Responsive background images

The problem

For any given image spot in a document a user will upload an image. When readers look at the document they will do so on different devices, e.g. a mobile phone or a desktop browser. Each of this devices will have different widths. Depending on the width you might want to show optimized versions of the image. An example: A user uploads a 5000px wide image (the original). When a reader looks at this image on a desktop browser of width 1000px then you would want to only load a 1000px variant of this image. If a reader looks at the image on a mobile phone with width 320px and a retina screen (2x) then you want to load a 640px variant of the image. The on-the-fly variants of an image are usually done with an image service such as resrc.it or imgIX.

For inline images (img tag) we have implemented a srcset approach (https://css-tricks.com/responsive-images-youre-just-changing-resolutions-use-srcset/). srcset is by now widely supported and it does not require us to write any additional Javascript. For background images the world is a bit more complicated

Responsive background images

There are basically 3 ways to render responsive background images:

  1. custom Javascript
  2. image-set
  3. media queries (regular CSS)

(1) is a good option but requires you to write and then maintain a custom Javascript that needs to be loaded with all your documents. Ideally, we don’t want that maintenance burden. If you want to do this, this approach is pretty common and allows you to use the same definition markup as for srcset which is very nice: http://jsbin.com/garetikubu/edit?html,output

(2) is as of now pretty terrible. The support is bad (no IE, no Firefox). The best polyfill is https://www.npmjs.com/package/postcss-image-set-polyfill but also that doesn’t help much because image-set only officially allows you the x syntax or dpi as a unit, it is thus not compatible with the w notation we use in srcset. The spec also mentions pixel per cm as a unit but I haven’t seen it in use anywhere so I doubt the implementation.

(3) is currently the best option. Against common believe, when having multiple image variants in different media queries, not all of them are loaded but only the one for the active media query. We looked into the specs and did tests on Chrome and Safari.

Nevertheless, we did not implement (3) for now because media queries and CSS have their own shortcomings. Most notably: the Livingdocs framework generates the markup for each background image in a document. Since we don’t know ahead of time what kind of CSS that would lead to, the framework normally adds the CSS at runtime in an inline style. This is not possible with media queries though (you can not add a media query inline). You can add a style tag to the document which works fine. Example:

<style>
.bg-image {
  url("/foo.jpeg")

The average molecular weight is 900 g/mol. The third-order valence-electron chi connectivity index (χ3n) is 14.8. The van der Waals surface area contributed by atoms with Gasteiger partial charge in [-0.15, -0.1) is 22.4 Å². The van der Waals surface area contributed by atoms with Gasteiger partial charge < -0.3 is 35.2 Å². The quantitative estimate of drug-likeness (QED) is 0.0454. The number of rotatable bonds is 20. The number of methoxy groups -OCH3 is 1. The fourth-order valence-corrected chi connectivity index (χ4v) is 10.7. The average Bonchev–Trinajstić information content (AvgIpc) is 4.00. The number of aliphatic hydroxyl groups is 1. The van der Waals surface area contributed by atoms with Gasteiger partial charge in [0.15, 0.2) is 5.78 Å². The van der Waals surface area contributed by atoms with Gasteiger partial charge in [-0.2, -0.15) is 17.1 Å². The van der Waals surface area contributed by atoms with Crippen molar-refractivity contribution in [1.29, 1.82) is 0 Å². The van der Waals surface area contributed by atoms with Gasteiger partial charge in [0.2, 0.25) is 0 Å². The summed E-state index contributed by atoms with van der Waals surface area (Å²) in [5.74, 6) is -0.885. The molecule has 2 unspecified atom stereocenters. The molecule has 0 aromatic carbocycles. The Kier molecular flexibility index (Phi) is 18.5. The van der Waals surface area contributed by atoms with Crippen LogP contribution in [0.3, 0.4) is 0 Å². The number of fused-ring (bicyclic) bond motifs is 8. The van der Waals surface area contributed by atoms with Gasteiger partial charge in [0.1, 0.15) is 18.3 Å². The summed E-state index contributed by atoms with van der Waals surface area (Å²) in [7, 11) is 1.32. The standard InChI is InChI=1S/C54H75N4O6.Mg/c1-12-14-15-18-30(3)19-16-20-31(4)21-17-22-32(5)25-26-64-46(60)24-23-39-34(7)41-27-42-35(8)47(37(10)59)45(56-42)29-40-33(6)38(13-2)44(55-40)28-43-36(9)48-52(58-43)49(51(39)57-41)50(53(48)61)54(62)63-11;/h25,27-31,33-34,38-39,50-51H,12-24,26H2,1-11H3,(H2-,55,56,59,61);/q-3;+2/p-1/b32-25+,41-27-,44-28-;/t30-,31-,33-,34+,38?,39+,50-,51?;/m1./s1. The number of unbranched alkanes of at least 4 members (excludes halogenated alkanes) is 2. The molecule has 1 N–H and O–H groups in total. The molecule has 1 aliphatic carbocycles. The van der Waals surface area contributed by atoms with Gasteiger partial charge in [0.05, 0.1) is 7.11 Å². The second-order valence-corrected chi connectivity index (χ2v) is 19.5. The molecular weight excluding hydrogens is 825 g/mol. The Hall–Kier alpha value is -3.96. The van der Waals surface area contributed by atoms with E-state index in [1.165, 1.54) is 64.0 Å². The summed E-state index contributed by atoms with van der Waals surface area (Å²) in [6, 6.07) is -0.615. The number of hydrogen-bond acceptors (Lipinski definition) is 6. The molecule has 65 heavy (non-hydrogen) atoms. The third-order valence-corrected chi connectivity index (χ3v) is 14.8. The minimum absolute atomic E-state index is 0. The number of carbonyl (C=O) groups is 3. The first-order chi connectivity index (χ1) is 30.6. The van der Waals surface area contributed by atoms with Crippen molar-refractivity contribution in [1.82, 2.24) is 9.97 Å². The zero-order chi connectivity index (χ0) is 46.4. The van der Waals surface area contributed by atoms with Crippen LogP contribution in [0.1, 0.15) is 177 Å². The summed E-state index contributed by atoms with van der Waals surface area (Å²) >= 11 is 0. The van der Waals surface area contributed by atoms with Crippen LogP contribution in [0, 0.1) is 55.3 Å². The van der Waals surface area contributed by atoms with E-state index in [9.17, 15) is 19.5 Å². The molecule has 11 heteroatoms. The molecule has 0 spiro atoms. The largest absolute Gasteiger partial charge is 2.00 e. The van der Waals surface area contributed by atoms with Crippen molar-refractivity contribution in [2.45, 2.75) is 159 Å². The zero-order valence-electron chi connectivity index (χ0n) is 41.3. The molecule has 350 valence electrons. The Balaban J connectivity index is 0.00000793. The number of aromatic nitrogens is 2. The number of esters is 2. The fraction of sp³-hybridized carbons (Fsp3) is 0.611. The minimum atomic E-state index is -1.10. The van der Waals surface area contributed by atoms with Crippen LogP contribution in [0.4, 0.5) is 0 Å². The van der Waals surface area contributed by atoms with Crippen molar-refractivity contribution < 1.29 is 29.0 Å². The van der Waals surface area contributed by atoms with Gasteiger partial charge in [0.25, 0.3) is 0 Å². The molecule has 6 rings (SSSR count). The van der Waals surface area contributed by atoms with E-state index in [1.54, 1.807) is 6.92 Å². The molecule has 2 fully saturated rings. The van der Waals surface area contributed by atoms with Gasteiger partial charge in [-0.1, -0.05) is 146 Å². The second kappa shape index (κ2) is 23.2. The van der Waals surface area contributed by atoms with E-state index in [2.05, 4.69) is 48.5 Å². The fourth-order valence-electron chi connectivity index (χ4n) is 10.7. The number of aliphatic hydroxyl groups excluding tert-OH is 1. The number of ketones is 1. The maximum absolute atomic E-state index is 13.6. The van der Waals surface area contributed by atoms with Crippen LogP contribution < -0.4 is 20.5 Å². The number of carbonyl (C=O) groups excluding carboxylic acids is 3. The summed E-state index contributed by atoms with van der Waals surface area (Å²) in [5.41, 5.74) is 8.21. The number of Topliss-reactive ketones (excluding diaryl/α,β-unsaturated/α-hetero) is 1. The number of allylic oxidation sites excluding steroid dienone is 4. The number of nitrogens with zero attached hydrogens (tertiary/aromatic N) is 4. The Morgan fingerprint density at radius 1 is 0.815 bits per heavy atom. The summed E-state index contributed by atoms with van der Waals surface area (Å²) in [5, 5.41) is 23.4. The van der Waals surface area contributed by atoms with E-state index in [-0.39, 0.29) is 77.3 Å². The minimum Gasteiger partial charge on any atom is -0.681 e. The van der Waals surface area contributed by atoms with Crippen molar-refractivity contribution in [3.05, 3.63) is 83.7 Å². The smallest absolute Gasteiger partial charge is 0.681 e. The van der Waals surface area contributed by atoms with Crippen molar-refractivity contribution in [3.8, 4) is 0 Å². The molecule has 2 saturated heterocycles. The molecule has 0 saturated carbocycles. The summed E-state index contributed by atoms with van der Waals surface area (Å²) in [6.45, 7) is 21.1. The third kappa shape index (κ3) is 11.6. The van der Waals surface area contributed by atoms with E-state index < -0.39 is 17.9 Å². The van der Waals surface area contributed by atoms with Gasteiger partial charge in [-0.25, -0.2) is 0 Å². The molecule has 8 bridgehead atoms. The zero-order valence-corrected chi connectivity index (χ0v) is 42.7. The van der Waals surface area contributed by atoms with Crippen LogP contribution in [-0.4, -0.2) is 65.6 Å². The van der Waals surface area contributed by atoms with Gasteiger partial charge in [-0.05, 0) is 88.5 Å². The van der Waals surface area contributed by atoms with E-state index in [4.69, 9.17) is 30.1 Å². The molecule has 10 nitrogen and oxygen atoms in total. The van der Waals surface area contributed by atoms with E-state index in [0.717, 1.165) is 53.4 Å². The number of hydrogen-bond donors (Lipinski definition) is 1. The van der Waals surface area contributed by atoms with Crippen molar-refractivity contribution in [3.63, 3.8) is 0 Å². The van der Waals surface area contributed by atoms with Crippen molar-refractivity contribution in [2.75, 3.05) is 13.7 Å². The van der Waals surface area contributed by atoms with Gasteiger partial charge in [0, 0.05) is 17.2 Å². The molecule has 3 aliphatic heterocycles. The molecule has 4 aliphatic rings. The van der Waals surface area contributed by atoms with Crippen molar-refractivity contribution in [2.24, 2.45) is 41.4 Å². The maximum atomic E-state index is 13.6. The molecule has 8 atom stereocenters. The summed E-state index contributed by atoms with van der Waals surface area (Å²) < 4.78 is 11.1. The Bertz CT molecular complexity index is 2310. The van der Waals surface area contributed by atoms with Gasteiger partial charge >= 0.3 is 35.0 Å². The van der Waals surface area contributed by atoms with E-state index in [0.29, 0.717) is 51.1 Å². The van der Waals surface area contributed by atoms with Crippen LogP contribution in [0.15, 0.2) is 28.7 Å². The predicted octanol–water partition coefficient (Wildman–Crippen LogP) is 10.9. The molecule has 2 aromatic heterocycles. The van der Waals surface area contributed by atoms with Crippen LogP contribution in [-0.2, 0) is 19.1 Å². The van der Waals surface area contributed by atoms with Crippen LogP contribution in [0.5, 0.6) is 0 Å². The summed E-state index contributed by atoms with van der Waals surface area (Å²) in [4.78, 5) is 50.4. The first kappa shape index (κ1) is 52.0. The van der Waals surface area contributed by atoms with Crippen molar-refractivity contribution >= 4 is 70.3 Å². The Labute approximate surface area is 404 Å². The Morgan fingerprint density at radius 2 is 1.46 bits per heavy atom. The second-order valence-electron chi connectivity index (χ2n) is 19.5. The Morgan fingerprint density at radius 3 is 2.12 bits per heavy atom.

}
@media (max-width: 500px) {
  .bg-image {
    url("/foo.jpeg&w=500")
  }
}
</style>
<div class="bg-image"></div>

This would load a 500px wide image for devices up to 500px screen width and the original on all larger devices. Note that we hardcoded the url in the CSS. This is not nice since in that way we would need a separate style tag for each and every background image and we would need separate unique class names, e.g.:

<style>
.bg-image-<unique-id> {
  url("/foo.jpeg")
}
@media (max-width: 500px) {
  .bg-image-<unique-id>{
    url("/foo.jpeg&w=500")
  }
}
</style>
<div class="bg-image-<unique-id>"></div>

We also looked into the attr method of CSS which could allow us to do it a bit nicer with only one style tag that is referenced from each background image. The idea:

<style type="text/css">
.page-title {
  height: 700px;
  background: attr(data-bg url);
}
@media (max-width: 500px) {
  .page-title::before {
    content: attr(data-bg2x)
  }
  .page-title {
    height: 700px;
    background: attr(data-bg2x url);
  }
}
</style>

<div class="page-title" data-bg="https://images.pexels.com/photos/104827/cat-pet-animal-domestic-104827.jpeg?w=1260&h=750&auto=compress&cs=tinysrgb" data-bg2x="https://images.pexels.com/photos/96938/pexels-photo-96938.jpeg?w=1260&h=750&auto=compress&cs=tinysrgb">

Unfortunately, this does not work since attr currently only works to fill the content attribute of a pseudo element. Broader support is wished for for 2 years now, but there seems nothing on the horizon.

Take away

From all this we decided not to do responsive background images, but simply provide a configuration on an image directive that allows a user to set a max-width for a background image.

imageServiceConfig: {
  backgroundImage: {
    maxWidth: 2048
  }
}

This would advise the respective image service (e.g. ImgIX) to always add a w=2048 URL parameter to all background images. If the original background image is larger it would downsize it. If it is smaller it would simply do nothing.

This is not ideal and certainly not responsive but it’s an pragmatic solution given that background images in the designs we did so far are:

  1. rare
  2. if used, mostly full-width, i.e. large anyway

If this is not the case for your design you might need to find a different solution, e.g. a script-based solution such as resrc.it or the one outlined in the beginning of this aricle.